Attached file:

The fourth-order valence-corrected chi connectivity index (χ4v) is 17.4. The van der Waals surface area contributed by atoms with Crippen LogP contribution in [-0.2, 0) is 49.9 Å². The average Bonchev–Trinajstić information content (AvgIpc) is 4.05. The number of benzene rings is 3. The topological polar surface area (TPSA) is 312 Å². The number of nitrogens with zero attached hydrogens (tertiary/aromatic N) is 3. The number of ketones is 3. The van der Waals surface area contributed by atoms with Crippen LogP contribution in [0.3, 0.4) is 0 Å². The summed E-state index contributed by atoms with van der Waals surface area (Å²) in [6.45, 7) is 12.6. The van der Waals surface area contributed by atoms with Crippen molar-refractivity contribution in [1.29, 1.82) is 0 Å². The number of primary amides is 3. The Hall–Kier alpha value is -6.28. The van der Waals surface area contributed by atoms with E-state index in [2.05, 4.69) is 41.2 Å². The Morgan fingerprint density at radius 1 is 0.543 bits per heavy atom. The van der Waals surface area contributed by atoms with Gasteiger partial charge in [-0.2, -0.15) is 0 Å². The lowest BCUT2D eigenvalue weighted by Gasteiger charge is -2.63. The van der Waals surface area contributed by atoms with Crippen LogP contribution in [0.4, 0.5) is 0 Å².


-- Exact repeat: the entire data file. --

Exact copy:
The fourth-order valence-corrected chi connectivity index (χ4v) is 17.4. The van der Waals surface area contributed by atoms with Crippen LogP contribution in [-0.2, 0) is 49.9 Å². The average Bonchev–Trinajstić information content (AvgIpc) is 4.05. The number of benzene rings is 3. The topological polar surface area (TPSA) is 312 Å². The number of nitrogens with zero attached hydrogens (tertiary/aromatic N) is 3. The number of ketones is 3. The van der Waals surface area contributed by atoms with Crippen LogP contribution in [0.3, 0.4) is 0 Å². The summed E-state index contributed by atoms with van der Waals surface area (Å²) in [6.45, 7) is 12.6. The van der Waals surface area contributed by atoms with Crippen molar-refractivity contribution in [1.29, 1.82) is 0 Å². The number of primary amides is 3. The Hall–Kier alpha value is -6.28. The van der Waals surface area contributed by atoms with E-state index in [2.05, 4.69) is 41.2 Å². The Morgan fingerprint density at radius 1 is 0.543 bits per heavy atom. The van der Waals surface area contributed by atoms with Gasteiger partial charge in [-0.2, -0.15) is 0 Å². The lowest BCUT2D eigenvalue weighted by Gasteiger charge is -2.63. The van der Waals surface area contributed by atoms with Crippen LogP contribution in [0.4, 0.5) is 0 Å².